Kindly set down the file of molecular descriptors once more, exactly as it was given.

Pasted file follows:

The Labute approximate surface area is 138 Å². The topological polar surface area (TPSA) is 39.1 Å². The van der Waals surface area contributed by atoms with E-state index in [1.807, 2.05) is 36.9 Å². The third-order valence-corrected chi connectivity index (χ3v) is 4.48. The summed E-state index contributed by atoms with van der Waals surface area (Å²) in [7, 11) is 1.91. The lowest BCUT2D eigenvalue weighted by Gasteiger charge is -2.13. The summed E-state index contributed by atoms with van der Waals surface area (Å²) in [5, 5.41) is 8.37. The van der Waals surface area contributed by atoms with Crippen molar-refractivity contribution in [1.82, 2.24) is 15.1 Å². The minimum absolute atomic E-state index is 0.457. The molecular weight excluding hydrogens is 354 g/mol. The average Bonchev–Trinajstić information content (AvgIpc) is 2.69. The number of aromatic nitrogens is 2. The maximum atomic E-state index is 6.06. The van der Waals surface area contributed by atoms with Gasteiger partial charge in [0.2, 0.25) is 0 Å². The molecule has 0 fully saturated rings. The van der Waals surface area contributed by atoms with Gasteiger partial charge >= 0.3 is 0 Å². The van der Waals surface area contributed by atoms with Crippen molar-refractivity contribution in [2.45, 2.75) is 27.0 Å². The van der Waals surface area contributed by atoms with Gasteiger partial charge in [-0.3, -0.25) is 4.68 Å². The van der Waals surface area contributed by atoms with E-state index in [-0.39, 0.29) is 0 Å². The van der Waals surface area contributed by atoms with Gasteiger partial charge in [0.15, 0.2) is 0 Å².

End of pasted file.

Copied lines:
The Labute approximate surface area is 138 Å². The topological polar surface area (TPSA) is 39.1 Å². The van der Waals surface area contributed by atoms with E-state index in [1.807, 2.05) is 36.9 Å². The third-order valence-corrected chi connectivity index (χ3v) is 4.48. The summed E-state index contributed by atoms with van der Waals surface area (Å²) in [7, 11) is 1.91. The lowest BCUT2D eigenvalue weighted by Gasteiger charge is -2.13. The summed E-state index contributed by atoms with van der Waals surface area (Å²) in [5, 5.41) is 8.37. The van der Waals surface area contributed by atoms with Crippen molar-refractivity contribution in [1.82, 2.24) is 15.1 Å². The minimum absolute atomic E-state index is 0.457. The molecular weight excluding hydrogens is 354 g/mol. The average Bonchev–Trinajstić information content (AvgIpc) is 2.69. The number of aromatic nitrogens is 2. The maximum atomic E-state index is 6.06. The van der Waals surface area contributed by atoms with Gasteiger partial charge in [0.2, 0.25) is 0 Å². The molecule has 0 fully saturated rings. The van der Waals surface area contributed by atoms with Gasteiger partial charge >= 0.3 is 0 Å². The van der Waals surface area contributed by atoms with Crippen molar-refractivity contribution in [2.45, 2.75) is 27.0 Å². The van der Waals surface area contributed by atoms with Gasteiger partial charge in [-0.3, -0.25) is 4.68 Å². The van der Waals surface area contributed by atoms with E-state index in [-0.39, 0.29) is 0 Å². The van der Waals surface area contributed by atoms with Gasteiger partial charge in [0.15, 0.2) is 0 Å².